I am not entirely convinced by hybrid computers, especially in a work environment. I just do not see them being that much more useful than a clamshell laptop.
But PC vendors continue to introduce such devices.
Toshiba's latest attempt, the Portege Z20t, is dubbed a detachable ultraportable. What it means is that you can detach the screen (tablet half) from its keyboard dock, flip it around and slot it back into the dock.
This presentation mode is offered by almost every hybrid device in some form or other.
The Portege can be used as a stand-alone tablet. The computing bits are all in the tablet half, though the ports are all micro-sized versions that require adaptors.
Meanwhile, the keyboard dock has a secondary battery (with the same 36Wh capacity as the one on the tablet) and full-sized ports and connectors. When running on battery power, the tablet will run down the dock's battery first.
The dock also has a cable-lock port that secures both the tablet and the keyboard. So one cannot just walk up to the Portege, detach the tablet and get away scot-free.
The tablet weighs 730g, which is lighter than the Microsoft Surface Pro 3 (800g). Both slates have 12-inch screens. Add the dock and the weight of the Portege roughly doubles to 1.51kg, which is typical for a high-end ultraportable.
Business users will find the touchscreen much to their liking. Firstly, it is matte, and so less reflective than a glossy one. This is important for those who work in well-lit offices.
Viewing angles are good because the screen uses in-plane switching technology, and there is no air gap between the screen and outer glass. The 1,920 x 1,080-pixel native resolution ensures that text and icons look crisp. In addition, the Portege supports stylus input.
It has a Wacom digitiser with up to 2,048 levels (compared with 256 levels on the Surface Pro 3) of pressure sensitivity. Because of this, writing on the tablet feels close to scribbling on paper.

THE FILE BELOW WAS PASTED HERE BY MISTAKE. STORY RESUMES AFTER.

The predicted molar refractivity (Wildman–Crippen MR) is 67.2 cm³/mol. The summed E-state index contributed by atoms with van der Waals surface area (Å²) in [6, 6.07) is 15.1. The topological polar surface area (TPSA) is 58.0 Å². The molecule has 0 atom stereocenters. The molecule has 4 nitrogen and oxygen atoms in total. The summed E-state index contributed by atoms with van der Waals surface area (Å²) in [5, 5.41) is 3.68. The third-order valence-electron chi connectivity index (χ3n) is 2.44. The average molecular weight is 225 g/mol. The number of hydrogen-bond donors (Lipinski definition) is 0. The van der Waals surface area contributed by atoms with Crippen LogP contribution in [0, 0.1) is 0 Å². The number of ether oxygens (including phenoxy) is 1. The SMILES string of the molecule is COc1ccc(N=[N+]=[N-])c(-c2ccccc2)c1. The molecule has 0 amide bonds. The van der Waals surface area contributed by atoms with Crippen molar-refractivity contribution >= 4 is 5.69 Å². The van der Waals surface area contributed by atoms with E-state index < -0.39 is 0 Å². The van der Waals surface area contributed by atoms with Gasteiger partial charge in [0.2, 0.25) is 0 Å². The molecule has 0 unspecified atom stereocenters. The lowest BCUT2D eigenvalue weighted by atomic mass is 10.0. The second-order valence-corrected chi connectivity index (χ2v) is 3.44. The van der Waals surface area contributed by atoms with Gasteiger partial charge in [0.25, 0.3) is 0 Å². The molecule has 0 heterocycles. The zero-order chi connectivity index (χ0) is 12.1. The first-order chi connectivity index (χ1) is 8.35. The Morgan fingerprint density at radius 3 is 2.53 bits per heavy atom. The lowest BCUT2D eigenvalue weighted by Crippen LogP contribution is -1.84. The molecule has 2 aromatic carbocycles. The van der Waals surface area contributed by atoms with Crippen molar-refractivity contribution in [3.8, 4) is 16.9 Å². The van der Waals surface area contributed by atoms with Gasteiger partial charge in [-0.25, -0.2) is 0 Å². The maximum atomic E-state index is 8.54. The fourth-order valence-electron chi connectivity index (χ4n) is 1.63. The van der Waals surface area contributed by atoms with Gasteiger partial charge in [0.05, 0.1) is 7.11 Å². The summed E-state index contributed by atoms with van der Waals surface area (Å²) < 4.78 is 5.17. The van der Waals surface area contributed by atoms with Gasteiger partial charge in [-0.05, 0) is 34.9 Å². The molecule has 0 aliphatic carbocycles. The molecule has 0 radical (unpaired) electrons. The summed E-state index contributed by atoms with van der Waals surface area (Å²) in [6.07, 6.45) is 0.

The Portege also includes two pens, the thinner of which can be stowed inside the tablet.
The backlit keyboard has very decent key travel, though like other Toshiba laptops, its keys seem shorter than usual. The touchpad feels cramped, probably because Toshiba squeezed in two mouse buttons above it.
These buttons work with the pointing stick - an essential feature on business machines - in the middle of the keyboard.
Inside this hybrid is a new Intel Core M chip that should be capable enough for most business users. The low-power chip and the extra battery is likely the reason that this device lasted an incredible 13hr 15min in our battery-life test. By itself, the tablet should have more than six hours of up-time.
- Expensive, but well worth the price if you need a high-end hybrid, especially with the outstanding battery life.
Processor: Intel Core M-5Y71 vPro (1.2GHz)
Graphics: Intel HD Graphics 5300
Screen size: 12.5 inches, 1,920 x 1,080 pixels
Connectivity: Keyboard dock: 2 x USB 3.0, HDMI, VGA, Ethernet port
Tablet: Micro-USB 2.0, micro-HDMI, headphone and microphone combo jack
Battery: 36 watt-hour (keyboard) 36 watt-hour (tablet)
Value for money: 3/5
Battery life: 5/5
This article was first published on Feb 11, 2015.
Get a copy of Digital Life, The Straits Times or go to straitstimes.com for more stories.